Thursday, June 4, 2009
There are people gathered in Millersville right now who would be very comfortable with two concepts that recently sunk into my hard head.
Articulated by Doug Tallamy:
We need to abandon the idea that we are planting purely for the aesthetics of plants.
Landscapes need to be functional for nature.
Today, the Native Plants in the Landscape Conference begins. The conference, held at Millersville University, is a respected gathering for native plant exploration and education for home gardeners and plant professionals. I could not attend this year. But I will next year. One of the featured speakers at the conference is Douglas Tallamy, author of "Bringing Nature Home" and Professor of Entomology at the University of Delaware.
At the Manada Conservancy Native Plant Sale at Meadowood Nursery, I had the pleasure of hearing Tallamy speak. I also was able to walk the nursery with him.
Tallamy's book sheds light on the intricate web of nature and explains that native plants support insect life significantly better than alien plant species. Insects native to an area have, over time, become genetically predisposed to eat and utilize native plants for shelter and reproduction. Native Pennsylvania oaks, for example, host caterpillars which feed migrating birds. A strong argument is made for utilizing native plants in our suburban landscapes.
Gardeners, while often convinced of the importance of native plants, worry about tearing out their established gardens in order to replace their plants with natives. I asked him about the best plan for adding natives to your landscape.
"First, make sure there are no invasives , then replace your plants through attrition, " said Tallamy. Reduce the amount of lawn you have and plant your areas densely with native plants. " Almost everyone has more lawn than they need. " Gardens tightly planted provide food and shelter for insects and wildlife and can gradually allow nature to rebuild the food web. The hope is to create a corridor through suburban landscapes that allow wildlife to move freely and find shelter and food.
Gardeners nurture plants. So the idea of pulling out your hybrid tea to replace it with clethra feels a little counter intuitive to us.
"People need to know it's O.K. to kill a plant." said Lorrie Preston, President of the Appalachian Audobon Society. Preston and Tallamy have similar thoughts about integrating natives. She suggested looking closely and really thinking about some of our problem plants. Rather than babying a plant along with additives or keeping it in bounds with excessive pruning, take the plant out and replace it with a native.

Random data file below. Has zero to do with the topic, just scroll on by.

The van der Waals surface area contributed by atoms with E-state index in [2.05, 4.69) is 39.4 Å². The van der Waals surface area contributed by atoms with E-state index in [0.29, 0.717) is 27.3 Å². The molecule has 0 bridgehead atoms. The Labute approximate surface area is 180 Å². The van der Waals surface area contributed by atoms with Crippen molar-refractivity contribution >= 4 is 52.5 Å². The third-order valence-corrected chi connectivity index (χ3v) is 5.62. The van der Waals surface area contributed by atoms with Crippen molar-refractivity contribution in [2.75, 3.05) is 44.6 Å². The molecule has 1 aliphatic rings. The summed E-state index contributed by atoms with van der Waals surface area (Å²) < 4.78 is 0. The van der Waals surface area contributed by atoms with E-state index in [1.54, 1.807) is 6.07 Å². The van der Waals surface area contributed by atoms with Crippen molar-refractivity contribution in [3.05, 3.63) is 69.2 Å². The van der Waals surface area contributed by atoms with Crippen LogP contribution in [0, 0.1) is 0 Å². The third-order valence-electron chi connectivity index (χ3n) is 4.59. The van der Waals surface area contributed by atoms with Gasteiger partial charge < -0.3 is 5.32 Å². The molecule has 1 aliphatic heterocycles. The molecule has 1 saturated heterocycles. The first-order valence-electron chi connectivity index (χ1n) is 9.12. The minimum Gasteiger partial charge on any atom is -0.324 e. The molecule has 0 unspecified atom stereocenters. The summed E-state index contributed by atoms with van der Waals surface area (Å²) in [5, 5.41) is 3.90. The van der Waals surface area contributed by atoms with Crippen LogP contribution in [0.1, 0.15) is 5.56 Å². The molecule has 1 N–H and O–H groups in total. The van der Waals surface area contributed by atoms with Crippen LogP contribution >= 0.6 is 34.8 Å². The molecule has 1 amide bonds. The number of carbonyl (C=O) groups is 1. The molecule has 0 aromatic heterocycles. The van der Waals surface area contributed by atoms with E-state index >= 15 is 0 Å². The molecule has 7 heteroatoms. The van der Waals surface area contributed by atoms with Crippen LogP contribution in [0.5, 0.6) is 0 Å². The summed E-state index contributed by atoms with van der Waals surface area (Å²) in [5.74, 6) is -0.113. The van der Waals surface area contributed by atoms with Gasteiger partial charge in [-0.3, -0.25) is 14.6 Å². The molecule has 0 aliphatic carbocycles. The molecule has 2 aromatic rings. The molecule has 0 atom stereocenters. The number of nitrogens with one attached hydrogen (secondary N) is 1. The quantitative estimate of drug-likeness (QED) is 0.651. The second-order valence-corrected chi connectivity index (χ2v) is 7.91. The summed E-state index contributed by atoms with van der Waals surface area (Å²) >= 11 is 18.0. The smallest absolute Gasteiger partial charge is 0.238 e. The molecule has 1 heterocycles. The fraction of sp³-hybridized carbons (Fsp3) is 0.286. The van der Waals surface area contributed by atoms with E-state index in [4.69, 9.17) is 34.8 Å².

"Plants have their own purpose. We have to understand and think about how a certain plant can serve nature." said Preston.
Doug Tallamy, author of "Bringing Nature Home" and Professor of Entomology at the University of Delaware, signs autographs after his presentation at the Manada Conservancy's Native Plant sale held at Meadowood Nursery, near Hummelstown, PA.
Monday, June 1, 2009
Bending back and to the side to reach behind the japanese willow, I found myself as twisted as a Henry Lauder's Walking stick. I was trying to reach into the back corners of the garden while touching up the mulch. It occurred to me, while not as graceful, some of the silly positions I found myself in resembled yoga poses.
There is the "balance on toe to avoid squashing the sedum" pose. This move allows the gardener to step inside an established garden and mulch behind spirea.
The "crouch careful twist" is used to avoid rose thorns while smoothing shredded bark. Balancing on one arm, repeatedly wave the other arm back and forth across the top of the mulch while avoiding the rose bushes until you inevitably need to stop and get a band-aid.
The most often used pose is the "downward facing gardener". For this pose, shovel several good sized piles of bark in between plants. Place feet, slightly spread, in front of the echinacea, bend at waist and lunge toward the lungwort. Stretch to reach the piles and smooth. Hold pose until your back gives out.
Anyone heard of something called a rake?